The Independent Investor: Paid Family & Medical Leave Overdue
Paid family and medical leave are long-overdue in this country
What do the United States, Papua New Guinea and Oman have in common? Those are the only three countries in the world that do not legally obligate employers or taxpayers to pay for maternity leave.
Many American businesspeople will hide behind a knee-jerk response to the above statement: "We are a free-market society," they will argue, "and paid leave is paramount to just another form of socialism."
Good try, but that old argument is no longer based in facts. Free markets have given way to corporate socialism in this country, while corporations are now legally considered to have the same rights as individuals.
As such, individuals have a moral responsibility to protect and care for future generations. They have an obligation to society. Giving paid leave to American workers, not only to deliver and care for their young, but also to provide income during serious medical conditions, cannot be left to the whims (and greed) of our corporate community. As it stands, after decades of waiting, a mere 15 percent of companies have voluntarily instituted paid leave to their workers, according to a 2017 Bureau of Labor Statistic report.
The fact that for the last several years, corporations have banked stupendous profits and now carry more cash on the books than ever before just makes their failure all the more apparent, if not disgusting. To be fair, there are some companies such as Microsoft, IBM, Netflix, American Express, Citigroup and, of course, Berkshire Money Management that do pay for parental and medical leave.
Take my own case as an example. As many readers are aware, I have had some serious medical problems over the course of the last few years. Two knee replacements kept me out of work for about five months. And then there was that bout with prostate cancer in 2017. Not only did the company pay me while I was out, but management sat in the waiting room with my wife throughout my surgeries.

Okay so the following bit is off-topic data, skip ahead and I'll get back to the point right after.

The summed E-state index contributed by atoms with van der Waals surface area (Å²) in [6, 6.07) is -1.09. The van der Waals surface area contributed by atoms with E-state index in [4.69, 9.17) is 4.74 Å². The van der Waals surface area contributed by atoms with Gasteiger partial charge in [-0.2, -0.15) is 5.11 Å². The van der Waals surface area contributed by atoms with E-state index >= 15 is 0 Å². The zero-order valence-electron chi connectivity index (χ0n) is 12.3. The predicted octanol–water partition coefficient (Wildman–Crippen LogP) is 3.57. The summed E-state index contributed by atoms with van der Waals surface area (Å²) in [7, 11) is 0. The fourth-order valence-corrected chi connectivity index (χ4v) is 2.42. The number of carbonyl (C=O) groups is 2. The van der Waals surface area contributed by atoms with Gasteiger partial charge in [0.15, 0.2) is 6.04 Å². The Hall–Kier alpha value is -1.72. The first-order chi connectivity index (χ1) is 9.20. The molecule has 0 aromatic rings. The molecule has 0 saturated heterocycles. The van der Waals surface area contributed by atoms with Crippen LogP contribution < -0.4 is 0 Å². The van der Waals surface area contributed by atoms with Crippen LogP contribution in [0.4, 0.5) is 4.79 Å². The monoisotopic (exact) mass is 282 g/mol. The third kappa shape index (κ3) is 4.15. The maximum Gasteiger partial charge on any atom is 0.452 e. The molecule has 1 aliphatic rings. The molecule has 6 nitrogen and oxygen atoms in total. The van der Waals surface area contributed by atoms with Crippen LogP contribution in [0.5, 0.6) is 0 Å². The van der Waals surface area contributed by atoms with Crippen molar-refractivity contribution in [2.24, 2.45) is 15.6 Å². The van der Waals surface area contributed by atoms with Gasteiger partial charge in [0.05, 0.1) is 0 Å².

Can you guess how I felt when I returned to work? I have spent the last two years working like a maniac to not only make up for that time loss, but also to show my gratitude for all the company has done for me. And I'm not the only one.
Our compliance officer, Jayne, within her first year of employment at BMM, had her second child, Marigold. Once again, BMM not only paid for 13 weeks of maternity leave, but went the extra mile when Marigold refused to take the bottle. We hired a nanny to baby-sit in the office for weeks and weeks so Jayne could come to work with her child until she was over that hurdle.
"Both my morale and productivity took a great leap forward as a result," Jayne said. "Knowing that both I and my child were so well-supported reduced my worry dramatically and allowed me to work that much harder here."
As of today, only six states — California, New Jersey, Rhode Island, New York, Washington, Massachusetts — and the District of Columbia have passed paid family-leave programs. Massachusetts, which passed their legislation last year has delayed implementation of their program until October 2019.
Their law provides workers with 12 weeks of family leave and 20 weeks of personal medical leave. Workers on paid leave will earn 80 percent of their wages, up to 50 percent of the state's average weekly wage, and then 50 percent of wages above that amount.
The employer pays at least 60 percent of the medical leave contribution required for each employee, but none of the family leave contributions. The worker picks up the rest via a fund which will tax an employee's earnings.
Although the Federal government does have a Family and Medical Leave Act (FMLA) passed in 1993, it only protects the worker from being fired or excluded from a company's group health insurance coverage and then only for a certain time period.
The entire charade of hiding behind some mythical form of capitalism to justify this failure by our nation is inexcusable. Eighty-two percent of participants in a Pew Research Center poll believed new mothers should have paid time off while 69 percent said the benefit should apply to fathers as well.
Of course, simply because the majority of Americans want, even demand, something from their government is no guarantee that Congress or the president will listen. It's campaign season, so let's make this an issue for the candidates.